March 26, 2017
This week I saw a vision of bones. Well, more of an image than a vision. One might call it a photograph. There was a long table with colorful cloths folded and placed along both sides. On each folded cloth was a human skull. These were skulls of Native Americans. Bones that had been collected by the United States government during colonization and put in museums or used in college classrooms.
I heard about bones uncovered in a construction project at the University of Georgia. Bones from 105 unmarked graves. People that cannot be identified except to know that most of them were of African descent. And we know that in Athens, Georgia, in the 19th century, anyone of African descent was most likely a slave.
I heard about a female Iraqi reporter who was killed by an IED when she went to investigate a sinkhole in the desert, just outside the village of Albu Saif. This sinkhole is one of the largest mass graves in the area; a place where ISIS has dumped hundreds, if not thousands of bodies. Most of those bodies have likely not decomposed yet. But they will soon be reduced to bones.
These bones tell stories. Stories of colonization. Stories of oppression. Stories of brutality.
And now we hear about more bones. Dry bones in the valley where God has set down the prophet Ezekiel. These bones also tell a story; a story that was familiar to people in the ancient Near East. It’s a story of war. Of a battle in which one side lost decisively and their bodies were left to rot and roast in the desert sun. We know this was a familiar story because there are ancient Asyrian relief sculptures that show battlefields with dead bodies scattered around. Vultures flying overhead, some carrying pieces of the bodies in their talons.
When Ezekiel sees this valley of very dry bones, he sees the violent, devastating history of his people—the Israelites. He sees the Babylonian army laying siege to his hometown of Jerusalem; two years of non-stop attacks. He sees his family and friends trapped inside the city, dying of hunger and disease. He sees his fellow citizens killed, and others rounded up, with him, and forced into exile in Babylon. He hears again the devastating news of the destruction of the Temple and envisions the ruins.
Like the skulls Native Americans laid out on a table; like the bones discovered at the University of Georgia; like the horrors hidden in the Albu Saif sinkhole. These bones tell stories not just of individuals who have died, but of the devastation of entire groups of people.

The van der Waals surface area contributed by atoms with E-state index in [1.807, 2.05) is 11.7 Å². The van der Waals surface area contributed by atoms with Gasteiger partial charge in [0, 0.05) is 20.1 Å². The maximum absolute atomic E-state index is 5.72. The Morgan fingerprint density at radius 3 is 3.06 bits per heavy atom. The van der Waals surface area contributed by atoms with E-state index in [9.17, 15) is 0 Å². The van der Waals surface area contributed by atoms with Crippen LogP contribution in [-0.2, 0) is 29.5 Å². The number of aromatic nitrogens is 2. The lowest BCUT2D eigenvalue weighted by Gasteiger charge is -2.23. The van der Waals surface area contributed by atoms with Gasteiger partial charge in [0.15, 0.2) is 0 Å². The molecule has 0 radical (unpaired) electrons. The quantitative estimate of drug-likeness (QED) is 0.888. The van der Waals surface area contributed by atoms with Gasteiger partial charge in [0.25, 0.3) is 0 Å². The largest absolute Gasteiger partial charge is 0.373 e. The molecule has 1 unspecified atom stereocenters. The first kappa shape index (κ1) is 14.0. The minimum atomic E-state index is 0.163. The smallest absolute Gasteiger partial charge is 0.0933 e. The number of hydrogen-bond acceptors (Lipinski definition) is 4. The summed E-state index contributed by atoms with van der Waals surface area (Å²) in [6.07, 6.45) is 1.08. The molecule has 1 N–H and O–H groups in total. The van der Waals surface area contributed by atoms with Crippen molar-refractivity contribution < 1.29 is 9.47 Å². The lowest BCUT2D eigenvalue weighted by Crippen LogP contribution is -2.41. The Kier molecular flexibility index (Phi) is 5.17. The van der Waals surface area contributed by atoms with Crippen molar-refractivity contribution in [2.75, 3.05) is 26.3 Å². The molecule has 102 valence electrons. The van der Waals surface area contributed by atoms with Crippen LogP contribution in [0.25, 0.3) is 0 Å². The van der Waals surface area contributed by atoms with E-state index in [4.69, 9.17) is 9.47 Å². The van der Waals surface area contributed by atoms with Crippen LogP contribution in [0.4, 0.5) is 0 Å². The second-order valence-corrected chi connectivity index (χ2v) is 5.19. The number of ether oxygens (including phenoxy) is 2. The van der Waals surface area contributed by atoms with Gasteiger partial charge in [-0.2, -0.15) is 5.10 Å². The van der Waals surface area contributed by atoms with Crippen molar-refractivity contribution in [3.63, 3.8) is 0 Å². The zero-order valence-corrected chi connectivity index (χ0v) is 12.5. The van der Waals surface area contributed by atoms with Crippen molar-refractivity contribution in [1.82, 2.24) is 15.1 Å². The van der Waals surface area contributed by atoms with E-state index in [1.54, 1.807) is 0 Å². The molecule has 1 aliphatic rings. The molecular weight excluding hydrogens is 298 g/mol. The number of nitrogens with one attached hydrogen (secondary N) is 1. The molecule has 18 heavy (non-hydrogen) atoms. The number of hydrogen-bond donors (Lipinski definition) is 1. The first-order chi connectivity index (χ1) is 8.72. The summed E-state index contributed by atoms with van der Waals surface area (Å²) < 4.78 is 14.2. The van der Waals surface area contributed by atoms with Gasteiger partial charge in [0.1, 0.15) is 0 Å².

In this bizarre vision from God, Ezekiel finds himself in the middle of an old battlefield, surrounded by dry bones. In his current reality, Ezekiel likewise finds himself in the aftermath of war, surrounded by devastated people.
Now normally, I would tell you that allegory is bad—even dangerous—Biblical interpretation. Because if we start saying that this thing isn’t really this thing but stands for that thing . . . well, we can easily make the scriptures say absolutely anything we want them to say. So, generally speaking, don’t allegorize.
But, in this particular case, we need to interpret Ezekiel’s vision allegorically. Because that is how God tells Ezekiel to interpret it: “These bones,” says God, “are the whole house of Israel. They say, ‘Our bones are dried up, and our hope is lost; we are cut off completely.’”
I have a feeling this story is included in the Lectionary during Lent because it is considered a sort of precursor to the Resurrection that we celebrate on Easter. But this story isn’t really about dead people coming back to life. It is about a devastated, traumatized community beginning to breathe with the breath of God.
The bones in the image I saw—the table lined with skulls–were part of a video by Mennonite Central Committee about their Return to the Earth project. The congregation featured in the video is Southern Hills Mennonite in Topeka–and many other churches have participated in the project as well. Members of these congregations are mostly white, and many are descendants of people who migrated into the central plains and began farming land from which the indigenous inhabitants had been removed. As people participate in the Return to the Earth project, they learn about the history of the land their church buildings sit on—which tribes made their lives here before white settlers moved in. They learn about the desecration of the remains of Native Americans—how their bones were spread across the country as museum artifacts and educational tools.
And then people in these congregations sew burial cloths and build burial boxes that they give to Native American tribes. The photo I saw was taken during a ceremony in which Native Americans had gathered to grieve their dead and to offer their ancestors a proper burial—using the cloths and boxes provided by Southern Hills and others.